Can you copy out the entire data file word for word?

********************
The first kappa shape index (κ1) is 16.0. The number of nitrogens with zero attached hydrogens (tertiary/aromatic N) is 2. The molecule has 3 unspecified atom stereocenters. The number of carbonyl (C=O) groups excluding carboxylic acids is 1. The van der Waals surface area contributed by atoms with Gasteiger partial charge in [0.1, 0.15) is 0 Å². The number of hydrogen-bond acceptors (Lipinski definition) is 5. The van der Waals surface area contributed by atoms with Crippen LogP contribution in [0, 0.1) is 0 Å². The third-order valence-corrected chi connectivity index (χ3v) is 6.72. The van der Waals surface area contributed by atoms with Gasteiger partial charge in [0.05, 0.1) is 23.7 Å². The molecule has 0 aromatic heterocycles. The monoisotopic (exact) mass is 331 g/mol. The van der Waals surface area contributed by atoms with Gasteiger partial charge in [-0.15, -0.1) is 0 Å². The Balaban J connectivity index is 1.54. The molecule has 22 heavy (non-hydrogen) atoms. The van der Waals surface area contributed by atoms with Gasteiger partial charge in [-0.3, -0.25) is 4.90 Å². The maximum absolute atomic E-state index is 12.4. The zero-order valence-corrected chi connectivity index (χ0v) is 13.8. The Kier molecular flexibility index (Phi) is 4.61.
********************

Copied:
The first kappa shape index (κ1) is 16.0. The number of nitrogens with zero attached hydrogens (tertiary/aromatic N) is 2. The molecule has 3 unspecified atom stereocenters. The number of carbonyl (C=O) groups excluding carboxylic acids is 1. The van der Waals surface area contributed by atoms with Gasteiger partial charge in [0.1, 0.15) is 0 Å². The number of hydrogen-bond acceptors (Lipinski definition) is 5. The van der Waals surface area contributed by atoms with Crippen LogP contribution in [0, 0.1) is 0 Å². The third-order valence-corrected chi connectivity index (χ3v) is 6.72. The van der Waals surface area contributed by atoms with Gasteiger partial charge in [0.05, 0.1) is 23.7 Å². The molecule has 0 aromatic heterocycles. The monoisotopic (exact) mass is 331 g/mol. The van der Waals surface area contributed by atoms with Gasteiger partial charge in [-0.15, -0.1) is 0 Å². The Balaban J connectivity index is 1.54. The molecule has 22 heavy (non-hydrogen) atoms. The van der Waals surface area contributed by atoms with Gasteiger partial charge in [-0.3, -0.25) is 4.90 Å². The maximum absolute atomic E-state index is 12.4. The zero-order valence-corrected chi connectivity index (χ0v) is 13.8. The Kier molecular flexibility index (Phi) is 4.61.